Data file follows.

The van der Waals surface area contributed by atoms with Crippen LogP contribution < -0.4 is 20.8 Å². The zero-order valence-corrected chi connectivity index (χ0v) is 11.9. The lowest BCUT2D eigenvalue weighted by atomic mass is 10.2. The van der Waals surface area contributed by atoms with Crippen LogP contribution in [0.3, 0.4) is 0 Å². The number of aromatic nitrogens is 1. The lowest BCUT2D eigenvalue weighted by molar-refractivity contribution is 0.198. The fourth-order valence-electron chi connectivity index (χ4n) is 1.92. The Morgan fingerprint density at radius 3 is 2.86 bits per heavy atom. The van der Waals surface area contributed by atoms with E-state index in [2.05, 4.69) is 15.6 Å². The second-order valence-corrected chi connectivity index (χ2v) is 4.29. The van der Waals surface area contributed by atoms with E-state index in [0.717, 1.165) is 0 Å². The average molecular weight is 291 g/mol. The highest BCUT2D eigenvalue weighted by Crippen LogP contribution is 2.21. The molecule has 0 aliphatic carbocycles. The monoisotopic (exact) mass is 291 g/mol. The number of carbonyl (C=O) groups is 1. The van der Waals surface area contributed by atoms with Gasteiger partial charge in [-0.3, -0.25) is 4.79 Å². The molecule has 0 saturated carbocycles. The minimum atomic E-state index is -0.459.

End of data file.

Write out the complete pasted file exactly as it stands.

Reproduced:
The van der Waals surface area contributed by atoms with Crippen LogP contribution < -0.4 is 20.8 Å². The zero-order valence-corrected chi connectivity index (χ0v) is 11.9. The lowest BCUT2D eigenvalue weighted by atomic mass is 10.2. The van der Waals surface area contributed by atoms with Crippen LogP contribution in [0.3, 0.4) is 0 Å². The number of aromatic nitrogens is 1. The lowest BCUT2D eigenvalue weighted by molar-refractivity contribution is 0.198. The fourth-order valence-electron chi connectivity index (χ4n) is 1.92. The Morgan fingerprint density at radius 3 is 2.86 bits per heavy atom. The van der Waals surface area contributed by atoms with E-state index in [2.05, 4.69) is 15.6 Å². The second-order valence-corrected chi connectivity index (χ2v) is 4.29. The van der Waals surface area contributed by atoms with E-state index in [0.717, 1.165) is 0 Å². The average molecular weight is 291 g/mol. The highest BCUT2D eigenvalue weighted by Crippen LogP contribution is 2.21. The molecule has 0 aliphatic carbocycles. The monoisotopic (exact) mass is 291 g/mol. The number of carbonyl (C=O) groups is 1. The van der Waals surface area contributed by atoms with Gasteiger partial charge in [-0.3, -0.25) is 4.79 Å². The molecule has 0 saturated carbocycles. The minimum atomic E-state index is -0.459.